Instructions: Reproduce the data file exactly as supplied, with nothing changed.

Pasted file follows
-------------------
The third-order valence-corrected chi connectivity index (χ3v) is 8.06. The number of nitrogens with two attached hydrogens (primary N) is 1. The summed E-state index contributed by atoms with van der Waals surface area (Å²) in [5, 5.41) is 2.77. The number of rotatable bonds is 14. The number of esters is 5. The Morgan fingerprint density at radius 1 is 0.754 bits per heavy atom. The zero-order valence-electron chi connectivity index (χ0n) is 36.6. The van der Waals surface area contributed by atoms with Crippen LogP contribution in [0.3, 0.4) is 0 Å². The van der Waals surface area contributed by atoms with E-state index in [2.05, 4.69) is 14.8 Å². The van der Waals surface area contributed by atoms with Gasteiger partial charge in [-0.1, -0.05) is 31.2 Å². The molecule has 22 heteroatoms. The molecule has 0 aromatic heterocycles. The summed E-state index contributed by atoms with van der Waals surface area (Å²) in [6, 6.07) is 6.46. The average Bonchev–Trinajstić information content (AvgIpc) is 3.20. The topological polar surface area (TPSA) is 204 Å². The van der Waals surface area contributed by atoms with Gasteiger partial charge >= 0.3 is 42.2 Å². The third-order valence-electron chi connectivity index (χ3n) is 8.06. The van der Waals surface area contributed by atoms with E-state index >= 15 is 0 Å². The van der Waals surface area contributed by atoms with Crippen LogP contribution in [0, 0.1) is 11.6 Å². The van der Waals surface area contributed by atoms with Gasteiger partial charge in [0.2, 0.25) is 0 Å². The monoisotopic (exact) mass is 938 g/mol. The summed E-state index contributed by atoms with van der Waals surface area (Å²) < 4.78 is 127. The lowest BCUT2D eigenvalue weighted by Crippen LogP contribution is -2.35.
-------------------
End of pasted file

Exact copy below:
The third-order valence-corrected chi connectivity index (χ3v) is 8.06. The number of nitrogens with two attached hydrogens (primary N) is 1. The summed E-state index contributed by atoms with van der Waals surface area (Å²) in [5, 5.41) is 2.77. The number of rotatable bonds is 14. The number of esters is 5. The Morgan fingerprint density at radius 1 is 0.754 bits per heavy atom. The zero-order valence-electron chi connectivity index (χ0n) is 36.6. The van der Waals surface area contributed by atoms with Crippen LogP contribution in [0.3, 0.4) is 0 Å². The van der Waals surface area contributed by atoms with E-state index in [2.05, 4.69) is 14.8 Å². The van der Waals surface area contributed by atoms with Gasteiger partial charge in [-0.1, -0.05) is 31.2 Å². The molecule has 22 heteroatoms. The molecule has 0 aromatic heterocycles. The summed E-state index contributed by atoms with van der Waals surface area (Å²) in [6, 6.07) is 6.46. The average Bonchev–Trinajstić information content (AvgIpc) is 3.20. The topological polar surface area (TPSA) is 204 Å². The van der Waals surface area contributed by atoms with Gasteiger partial charge >= 0.3 is 42.2 Å². The third-order valence-electron chi connectivity index (χ3n) is 8.06. The van der Waals surface area contributed by atoms with E-state index >= 15 is 0 Å². The van der Waals surface area contributed by atoms with Crippen LogP contribution in [0, 0.1) is 11.6 Å². The van der Waals surface area contributed by atoms with Gasteiger partial charge in [0.2, 0.25) is 0 Å². The monoisotopic (exact) mass is 938 g/mol. The summed E-state index contributed by atoms with van der Waals surface area (Å²) < 4.78 is 127. The lowest BCUT2D eigenvalue weighted by Crippen LogP contribution is -2.35.